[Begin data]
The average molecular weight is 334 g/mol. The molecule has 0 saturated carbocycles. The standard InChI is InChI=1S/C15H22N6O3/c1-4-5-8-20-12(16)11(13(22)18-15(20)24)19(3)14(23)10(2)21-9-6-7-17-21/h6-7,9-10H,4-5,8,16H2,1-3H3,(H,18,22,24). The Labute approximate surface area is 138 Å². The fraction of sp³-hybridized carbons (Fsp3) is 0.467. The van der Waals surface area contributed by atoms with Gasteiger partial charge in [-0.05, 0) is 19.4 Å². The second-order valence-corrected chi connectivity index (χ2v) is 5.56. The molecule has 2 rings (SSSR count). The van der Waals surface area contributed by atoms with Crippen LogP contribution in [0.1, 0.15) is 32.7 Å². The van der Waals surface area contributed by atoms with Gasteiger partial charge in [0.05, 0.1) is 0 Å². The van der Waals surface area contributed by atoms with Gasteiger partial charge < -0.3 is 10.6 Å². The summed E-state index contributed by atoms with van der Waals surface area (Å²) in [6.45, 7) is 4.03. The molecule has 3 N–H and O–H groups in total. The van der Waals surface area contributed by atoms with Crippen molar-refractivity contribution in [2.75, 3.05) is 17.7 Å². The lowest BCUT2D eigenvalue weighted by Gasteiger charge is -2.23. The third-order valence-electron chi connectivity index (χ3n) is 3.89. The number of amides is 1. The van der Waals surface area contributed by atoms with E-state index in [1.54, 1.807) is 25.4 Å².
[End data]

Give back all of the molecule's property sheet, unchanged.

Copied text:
The average molecular weight is 334 g/mol. The molecule has 0 saturated carbocycles. The standard InChI is InChI=1S/C15H22N6O3/c1-4-5-8-20-12(16)11(13(22)18-15(20)24)19(3)14(23)10(2)21-9-6-7-17-21/h6-7,9-10H,4-5,8,16H2,1-3H3,(H,18,22,24). The Labute approximate surface area is 138 Å². The fraction of sp³-hybridized carbons (Fsp3) is 0.467. The van der Waals surface area contributed by atoms with Gasteiger partial charge in [-0.05, 0) is 19.4 Å². The second-order valence-corrected chi connectivity index (χ2v) is 5.56. The molecule has 2 rings (SSSR count). The van der Waals surface area contributed by atoms with Crippen LogP contribution in [0.1, 0.15) is 32.7 Å². The van der Waals surface area contributed by atoms with Gasteiger partial charge in [0.05, 0.1) is 0 Å². The van der Waals surface area contributed by atoms with Gasteiger partial charge < -0.3 is 10.6 Å². The summed E-state index contributed by atoms with van der Waals surface area (Å²) in [6.45, 7) is 4.03. The molecule has 3 N–H and O–H groups in total. The van der Waals surface area contributed by atoms with Crippen molar-refractivity contribution in [2.75, 3.05) is 17.7 Å². The lowest BCUT2D eigenvalue weighted by Gasteiger charge is -2.23. The third-order valence-electron chi connectivity index (χ3n) is 3.89. The number of amides is 1. The van der Waals surface area contributed by atoms with E-state index in [1.54, 1.807) is 25.4 Å².